WASHINGTON—A report released Tuesday by a team of researchers at the Brookings Institution has confirmed that the United States currently has enough chairs and there is no urgent need to produce new ones.
Representing a five-year inquiry into the nation’s seating availability and quality, the 85-page study of American homes, offices, dining establishments, public spaces, and patios has determined that, for now, the nation has “plenty” of chairs and can get by just fine with the chairs it already possesses.
“Through rigorous observation and analysis, we have verified that there is absolutely no shortage of chairs at this time,” said the report’s lead author, Simon Clouse, noting that in addition to wooden chairs and plastic chairs, there are also enough cushy, upholstered chairs. “According to our findings, many chairs are presently unoccupied, and there is no reason people cannot sit in these empty chairs instead of purchasing new ones.”
“Even if every person decided to sit down at the exact same time, there would still be an adequate number of chairs to go around,” Clouse added. “As far as chairs go, we’re basically set.”
According to the report, chair production can cease entirely with no negative consequences for American consumers, as the many good chairs now on store shelves and available at garage sales are sufficient to satisfy the country’s seating requirements for the immediate future. Though some citizens reportedly believe they require more chairs, the study found that most had not taken into full consideration the number of armchairs, folding chairs, Adirondack chairs, leather chairs, swivel chairs, and rocking chairs already in existence, not to mention all the beanbag chairs, wingback chairs, director’s chairs, recliners, papasan chairs, and deck chairs.
The report also stated that when people find themselves in a place where there are not enough chairs to meet their needs, there are, in fact, usually one or two just over in the next room.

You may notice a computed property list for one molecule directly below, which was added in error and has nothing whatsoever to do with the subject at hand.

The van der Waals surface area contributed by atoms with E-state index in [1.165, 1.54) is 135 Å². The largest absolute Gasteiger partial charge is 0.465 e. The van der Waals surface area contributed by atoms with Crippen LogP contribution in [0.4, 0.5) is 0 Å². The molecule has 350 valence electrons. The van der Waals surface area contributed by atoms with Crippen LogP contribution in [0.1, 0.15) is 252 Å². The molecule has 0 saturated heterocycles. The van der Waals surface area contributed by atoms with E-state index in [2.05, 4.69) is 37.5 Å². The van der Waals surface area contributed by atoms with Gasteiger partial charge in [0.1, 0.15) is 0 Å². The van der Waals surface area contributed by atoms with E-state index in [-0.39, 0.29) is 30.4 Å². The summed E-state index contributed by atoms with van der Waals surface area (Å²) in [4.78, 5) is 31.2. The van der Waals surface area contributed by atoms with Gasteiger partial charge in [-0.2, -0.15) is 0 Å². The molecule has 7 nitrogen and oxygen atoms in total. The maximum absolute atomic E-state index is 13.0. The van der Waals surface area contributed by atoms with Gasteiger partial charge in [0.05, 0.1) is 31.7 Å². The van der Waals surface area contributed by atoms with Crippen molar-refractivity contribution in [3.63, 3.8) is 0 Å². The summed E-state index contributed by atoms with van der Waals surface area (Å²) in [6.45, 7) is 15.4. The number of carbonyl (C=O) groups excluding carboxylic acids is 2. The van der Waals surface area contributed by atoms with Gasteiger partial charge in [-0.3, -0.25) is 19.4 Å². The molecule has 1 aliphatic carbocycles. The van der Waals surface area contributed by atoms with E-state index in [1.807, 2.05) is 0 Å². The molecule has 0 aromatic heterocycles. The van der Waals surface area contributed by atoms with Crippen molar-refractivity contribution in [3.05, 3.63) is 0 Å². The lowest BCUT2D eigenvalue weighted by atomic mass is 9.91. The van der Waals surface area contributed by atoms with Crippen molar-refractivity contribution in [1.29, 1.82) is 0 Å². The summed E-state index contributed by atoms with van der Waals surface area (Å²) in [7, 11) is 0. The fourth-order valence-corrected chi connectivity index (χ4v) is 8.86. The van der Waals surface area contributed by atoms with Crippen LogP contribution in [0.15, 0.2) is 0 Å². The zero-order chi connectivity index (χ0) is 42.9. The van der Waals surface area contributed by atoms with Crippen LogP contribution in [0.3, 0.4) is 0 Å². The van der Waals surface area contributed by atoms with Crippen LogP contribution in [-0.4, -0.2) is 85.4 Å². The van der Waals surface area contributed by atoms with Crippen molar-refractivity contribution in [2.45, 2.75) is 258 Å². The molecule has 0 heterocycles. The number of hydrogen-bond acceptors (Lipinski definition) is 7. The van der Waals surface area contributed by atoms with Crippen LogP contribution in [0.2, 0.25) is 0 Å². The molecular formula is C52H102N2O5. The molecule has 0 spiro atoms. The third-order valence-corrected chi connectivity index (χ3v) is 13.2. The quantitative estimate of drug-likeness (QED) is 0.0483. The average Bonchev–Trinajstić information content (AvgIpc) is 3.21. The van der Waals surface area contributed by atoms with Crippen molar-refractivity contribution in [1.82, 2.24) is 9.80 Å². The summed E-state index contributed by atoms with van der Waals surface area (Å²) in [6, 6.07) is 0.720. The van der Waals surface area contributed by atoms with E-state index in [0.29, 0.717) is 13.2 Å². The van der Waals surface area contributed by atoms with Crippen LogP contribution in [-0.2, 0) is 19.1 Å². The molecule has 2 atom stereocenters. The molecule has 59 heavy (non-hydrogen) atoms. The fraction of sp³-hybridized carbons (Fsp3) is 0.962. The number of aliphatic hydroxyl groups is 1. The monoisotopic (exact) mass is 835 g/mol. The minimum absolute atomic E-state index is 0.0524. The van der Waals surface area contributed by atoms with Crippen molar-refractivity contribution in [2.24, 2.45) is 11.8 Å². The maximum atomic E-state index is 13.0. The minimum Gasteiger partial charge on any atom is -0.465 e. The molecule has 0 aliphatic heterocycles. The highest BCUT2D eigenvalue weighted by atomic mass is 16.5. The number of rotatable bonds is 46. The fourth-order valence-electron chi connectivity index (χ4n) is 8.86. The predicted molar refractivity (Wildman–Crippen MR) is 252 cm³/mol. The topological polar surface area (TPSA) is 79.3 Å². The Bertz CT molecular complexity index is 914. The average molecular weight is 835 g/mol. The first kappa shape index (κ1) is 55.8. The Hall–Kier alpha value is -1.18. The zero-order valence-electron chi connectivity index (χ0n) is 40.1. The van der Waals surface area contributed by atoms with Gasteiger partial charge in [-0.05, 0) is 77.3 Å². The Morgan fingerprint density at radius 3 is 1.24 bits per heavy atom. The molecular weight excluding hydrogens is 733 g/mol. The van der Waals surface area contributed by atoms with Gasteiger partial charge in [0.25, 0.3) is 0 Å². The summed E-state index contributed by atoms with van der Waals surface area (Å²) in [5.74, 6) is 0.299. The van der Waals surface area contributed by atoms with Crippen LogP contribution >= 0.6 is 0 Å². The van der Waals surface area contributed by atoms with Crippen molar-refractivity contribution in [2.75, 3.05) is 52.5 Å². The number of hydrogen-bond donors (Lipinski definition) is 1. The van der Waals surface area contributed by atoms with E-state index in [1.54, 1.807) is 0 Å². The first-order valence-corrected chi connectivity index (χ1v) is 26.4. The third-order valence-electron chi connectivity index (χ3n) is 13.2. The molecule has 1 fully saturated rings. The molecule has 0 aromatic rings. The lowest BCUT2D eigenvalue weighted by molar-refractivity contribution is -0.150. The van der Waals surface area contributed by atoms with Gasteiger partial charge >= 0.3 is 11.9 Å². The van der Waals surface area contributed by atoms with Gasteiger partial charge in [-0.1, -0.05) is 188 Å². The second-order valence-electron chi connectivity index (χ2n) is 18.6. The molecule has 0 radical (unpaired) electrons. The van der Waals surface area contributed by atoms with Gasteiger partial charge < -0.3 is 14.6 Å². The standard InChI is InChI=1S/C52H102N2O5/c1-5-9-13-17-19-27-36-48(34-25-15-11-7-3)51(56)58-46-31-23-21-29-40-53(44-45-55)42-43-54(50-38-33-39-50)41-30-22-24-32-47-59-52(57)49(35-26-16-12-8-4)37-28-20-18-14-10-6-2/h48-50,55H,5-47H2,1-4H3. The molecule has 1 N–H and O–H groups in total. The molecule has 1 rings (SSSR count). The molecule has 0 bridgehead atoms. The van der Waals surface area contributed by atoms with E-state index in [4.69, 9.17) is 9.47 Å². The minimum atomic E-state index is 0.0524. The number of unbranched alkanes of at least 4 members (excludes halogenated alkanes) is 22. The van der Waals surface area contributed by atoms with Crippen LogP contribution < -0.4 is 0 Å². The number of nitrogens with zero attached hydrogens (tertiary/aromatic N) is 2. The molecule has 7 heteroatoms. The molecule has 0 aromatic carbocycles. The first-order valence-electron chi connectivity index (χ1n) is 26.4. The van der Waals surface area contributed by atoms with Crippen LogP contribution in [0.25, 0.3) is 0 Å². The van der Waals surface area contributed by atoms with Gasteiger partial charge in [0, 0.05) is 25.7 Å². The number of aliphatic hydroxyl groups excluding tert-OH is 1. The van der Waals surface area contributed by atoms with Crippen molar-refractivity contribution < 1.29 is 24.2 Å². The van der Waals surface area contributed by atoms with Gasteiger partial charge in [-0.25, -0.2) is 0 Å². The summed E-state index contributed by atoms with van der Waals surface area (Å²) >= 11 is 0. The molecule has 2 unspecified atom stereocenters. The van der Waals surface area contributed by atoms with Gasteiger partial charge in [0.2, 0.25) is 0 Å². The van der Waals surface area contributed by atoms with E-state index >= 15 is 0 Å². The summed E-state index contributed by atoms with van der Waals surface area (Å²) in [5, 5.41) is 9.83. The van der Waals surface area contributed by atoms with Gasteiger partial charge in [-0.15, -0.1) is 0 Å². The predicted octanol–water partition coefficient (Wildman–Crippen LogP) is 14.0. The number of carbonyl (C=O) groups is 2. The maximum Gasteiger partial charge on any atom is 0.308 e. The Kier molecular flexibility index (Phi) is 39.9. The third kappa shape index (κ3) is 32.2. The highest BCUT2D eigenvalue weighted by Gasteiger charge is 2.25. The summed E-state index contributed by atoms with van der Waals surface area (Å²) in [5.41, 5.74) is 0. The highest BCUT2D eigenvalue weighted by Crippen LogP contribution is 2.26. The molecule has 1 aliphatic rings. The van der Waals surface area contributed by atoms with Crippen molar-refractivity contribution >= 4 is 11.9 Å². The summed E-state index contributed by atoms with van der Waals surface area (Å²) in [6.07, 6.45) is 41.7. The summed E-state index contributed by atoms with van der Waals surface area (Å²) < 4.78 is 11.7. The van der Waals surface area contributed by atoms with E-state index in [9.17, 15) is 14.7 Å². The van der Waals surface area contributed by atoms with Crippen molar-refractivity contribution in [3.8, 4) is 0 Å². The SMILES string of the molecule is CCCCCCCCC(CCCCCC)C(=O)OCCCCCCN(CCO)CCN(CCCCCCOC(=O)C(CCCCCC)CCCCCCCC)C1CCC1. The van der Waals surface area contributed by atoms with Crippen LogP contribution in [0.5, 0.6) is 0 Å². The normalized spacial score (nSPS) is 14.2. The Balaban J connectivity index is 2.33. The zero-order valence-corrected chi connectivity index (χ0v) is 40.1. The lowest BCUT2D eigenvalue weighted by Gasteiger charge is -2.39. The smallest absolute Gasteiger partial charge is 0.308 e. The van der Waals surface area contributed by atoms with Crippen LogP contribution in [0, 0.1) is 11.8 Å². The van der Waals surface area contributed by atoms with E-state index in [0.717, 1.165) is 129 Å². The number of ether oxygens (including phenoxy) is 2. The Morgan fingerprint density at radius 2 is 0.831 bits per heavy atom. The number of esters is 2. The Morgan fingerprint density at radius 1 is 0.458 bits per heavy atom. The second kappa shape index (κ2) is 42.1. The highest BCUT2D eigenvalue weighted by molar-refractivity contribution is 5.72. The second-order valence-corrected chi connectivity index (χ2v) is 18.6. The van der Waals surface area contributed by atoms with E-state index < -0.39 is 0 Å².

“It’s important to keep in mind that our data doesn’t even take into account couches, benches, or stools,” said Clouse, adding that the report likewise does not factor in nontraditional sitting surfaces such as tall curbs, ottomans, large rocks, edges of desks or tables, or pillows on the floor. “Throw all those into the mix, and we’re talking about a whole lot of places to sit down.”
Chair manufacturers have reportedly taken exception to the report, pointing out that almost everywhere you look, people are standing up, and if there were really enough chairs, those people would be sitting down. Industry officials also argue that sometimes chairs break, which can cause their occupants to tumble backward or crash down onto the floor, risking injury and embarrassment. Furthermore, they note, old chairs can get wobbly.
However, the Brookings research team maintains that most broken chairs can be fixed—meaning there is no need to replace them—and that when a chair wobbles, simply placing a coaster or small book beneath the problematic leg can usually restore its balance.
Researchers did concede, though, that there are still some instances when it might be within reason to acquire a brand-new chair.
“Chairs that are covered in fabric can sometimes become unsightly or even scuzzy if one frequently spills food and beverages onto them or if one owns pets,” said Clouse, though he remarked that in such a situation, one could instead opt to reupholster the chair or lay a blanket over the mess, in essence creating an entirely new and fresh seating surface for the chair and obviating the need to replace it. “And there may also be times when a person just wants to get a comfier chair. There’s nothing wrong with that.”
“Will we need more chairs eventually?” he continued. “I don’t doubt it. But for now, we’re definitely okay.”
The report’s authors went on to explain that while it’s true there sometimes aren’t enough chairs to accommodate a group at a restaurant, you can usually ask to borrow one from a table that has extras and it’s no problem at all.